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Document Type

Open Access

Degree Program

Nutrition

Degree Type

Master of Science (M.S.)

Year Degree Awarded

2012

Month Degree Awarded

February

Keywords

Dietary Intake, Nutritional Status, Adolescent Girls, Zinc

Abstract

Underweight and stunting are highly prevalent public health problems in developing countries, particularly among populations exposed to food insecurity and chronic malnutrition. Underweight results from relatively recent malnutrition whereas empirical research has shown that early childhood malnutrition is a strong predictor of stunting. Dietary diversity has been recognized as an indicator of food security, with consumption of more food groups suggesting better nourishment. Greater dietary diversity has been associated with better nutritional outcomes and improved micronutrient intake. Zinc, an essential mineral, plays a critical role in child growth and development. A deficiency in Zinc may contribute to increased risk for stunting in childhood and adolescence.

This cross-sectional study examined the independent associations between underweight, stunting, dietary diversity, and dietary intake of zinc among a sample of never-married adolescent girls (n=307) living in Kilosa District, Tanzania. Dietary, anthropometric, physical activity, morbidity and demographic data were collected. The associations between underweight (determined as weight by age less than 5th percentile of WHO reference) and dietary diversity (defined by the number of food groups consumed by adolescent girls); as well as stunting (determined as height by age less than 3rd percentile of WHO reference) and dietary intake of zinc were tested using multivariate analyses.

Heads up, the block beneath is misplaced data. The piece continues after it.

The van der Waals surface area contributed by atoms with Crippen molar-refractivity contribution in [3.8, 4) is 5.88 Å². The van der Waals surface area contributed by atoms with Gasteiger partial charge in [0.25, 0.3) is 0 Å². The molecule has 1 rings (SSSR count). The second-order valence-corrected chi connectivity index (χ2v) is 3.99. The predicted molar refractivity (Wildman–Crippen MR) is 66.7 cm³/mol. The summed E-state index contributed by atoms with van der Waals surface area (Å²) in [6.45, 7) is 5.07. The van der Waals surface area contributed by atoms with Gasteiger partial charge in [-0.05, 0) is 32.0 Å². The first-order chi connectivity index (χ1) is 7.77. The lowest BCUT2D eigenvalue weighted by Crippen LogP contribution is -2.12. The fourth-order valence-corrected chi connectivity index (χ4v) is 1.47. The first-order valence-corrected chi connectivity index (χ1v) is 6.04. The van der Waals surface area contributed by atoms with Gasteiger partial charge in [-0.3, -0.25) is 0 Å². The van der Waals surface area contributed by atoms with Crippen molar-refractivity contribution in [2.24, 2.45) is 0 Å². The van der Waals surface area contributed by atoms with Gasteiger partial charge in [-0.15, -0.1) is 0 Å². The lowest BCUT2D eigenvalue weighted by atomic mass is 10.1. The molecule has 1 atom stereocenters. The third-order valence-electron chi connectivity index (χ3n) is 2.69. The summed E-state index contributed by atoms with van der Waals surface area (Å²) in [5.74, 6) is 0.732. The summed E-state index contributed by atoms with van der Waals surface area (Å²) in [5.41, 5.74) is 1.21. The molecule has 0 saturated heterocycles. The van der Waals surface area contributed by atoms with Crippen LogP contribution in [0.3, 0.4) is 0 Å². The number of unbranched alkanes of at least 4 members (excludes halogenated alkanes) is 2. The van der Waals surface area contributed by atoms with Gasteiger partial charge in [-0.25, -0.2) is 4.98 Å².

We found that adolescent girls’ diets were largely deficient in macronutrients and micronutrients, with the mean intake of energy and protein being 810kcals/d and 21.9g/d, respectively. The rates of underweight and stunting were 16.2% and 62.2%, respectively. Greater dietary diversity was associated with decreased risk of underweight among adolescent girls, after adjusting for confounders including age, village location, school enrollment, pubertal status, socioeconomic status and energy intake, (OR, 0.55, 95%CI 0.39-0.98, p<0.05). Similarly, higher intake of zinc was found to be associated with lower risk of stunting, after controlling for age, physical activity, BMI, energy intake and individual’s dietary diversity (OR, 0.87; 95%CI, 0.76-0.99, p<0.05). In conclusion, these findings suggest that dietary diversity and nutrient intake, especially intake of zinc, may play an important role in the long-term nutritional health of adolescent girls. Longitudinal studies examining these associations in developing countries settings are needed.

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Advisor(s) or Committee Chair

Cordeiro, Lorraine
Ronnenberg, Alayne